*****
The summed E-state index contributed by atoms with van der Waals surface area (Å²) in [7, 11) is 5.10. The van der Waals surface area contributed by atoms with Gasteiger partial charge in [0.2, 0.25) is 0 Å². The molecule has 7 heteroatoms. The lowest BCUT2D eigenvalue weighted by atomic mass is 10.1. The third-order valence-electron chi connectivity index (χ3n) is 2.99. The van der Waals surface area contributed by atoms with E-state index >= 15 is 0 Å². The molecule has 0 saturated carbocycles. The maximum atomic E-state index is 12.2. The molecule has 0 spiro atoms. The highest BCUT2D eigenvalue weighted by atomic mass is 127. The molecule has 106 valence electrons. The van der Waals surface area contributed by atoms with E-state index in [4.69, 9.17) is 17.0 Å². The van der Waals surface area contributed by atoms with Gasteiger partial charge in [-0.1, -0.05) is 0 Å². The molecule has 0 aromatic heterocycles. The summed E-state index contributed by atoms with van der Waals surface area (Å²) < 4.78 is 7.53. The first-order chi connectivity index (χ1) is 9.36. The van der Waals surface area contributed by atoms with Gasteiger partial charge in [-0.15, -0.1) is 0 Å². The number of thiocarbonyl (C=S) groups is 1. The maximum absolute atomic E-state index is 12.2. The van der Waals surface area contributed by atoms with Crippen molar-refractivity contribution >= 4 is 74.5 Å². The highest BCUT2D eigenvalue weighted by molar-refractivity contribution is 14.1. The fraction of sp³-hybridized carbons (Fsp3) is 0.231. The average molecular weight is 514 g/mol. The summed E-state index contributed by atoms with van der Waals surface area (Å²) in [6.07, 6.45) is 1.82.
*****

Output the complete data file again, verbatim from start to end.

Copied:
The summed E-state index contributed by atoms with van der Waals surface area (Å²) in [7, 11) is 5.10. The van der Waals surface area contributed by atoms with Gasteiger partial charge in [0.2, 0.25) is 0 Å². The molecule has 7 heteroatoms. The lowest BCUT2D eigenvalue weighted by atomic mass is 10.1. The third-order valence-electron chi connectivity index (χ3n) is 2.99. The van der Waals surface area contributed by atoms with E-state index >= 15 is 0 Å². The molecule has 0 saturated carbocycles. The maximum atomic E-state index is 12.2. The molecule has 0 spiro atoms. The highest BCUT2D eigenvalue weighted by atomic mass is 127. The molecule has 106 valence electrons. The van der Waals surface area contributed by atoms with E-state index in [4.69, 9.17) is 17.0 Å². The van der Waals surface area contributed by atoms with Gasteiger partial charge in [-0.1, -0.05) is 0 Å². The molecule has 0 aromatic heterocycles. The summed E-state index contributed by atoms with van der Waals surface area (Å²) < 4.78 is 7.53. The first-order chi connectivity index (χ1) is 9.36. The van der Waals surface area contributed by atoms with Gasteiger partial charge in [-0.15, -0.1) is 0 Å². The number of thiocarbonyl (C=S) groups is 1. The maximum absolute atomic E-state index is 12.2. The van der Waals surface area contributed by atoms with Crippen molar-refractivity contribution >= 4 is 74.5 Å². The highest BCUT2D eigenvalue weighted by molar-refractivity contribution is 14.1. The fraction of sp³-hybridized carbons (Fsp3) is 0.231. The average molecular weight is 514 g/mol. The summed E-state index contributed by atoms with van der Waals surface area (Å²) in [6.07, 6.45) is 1.82.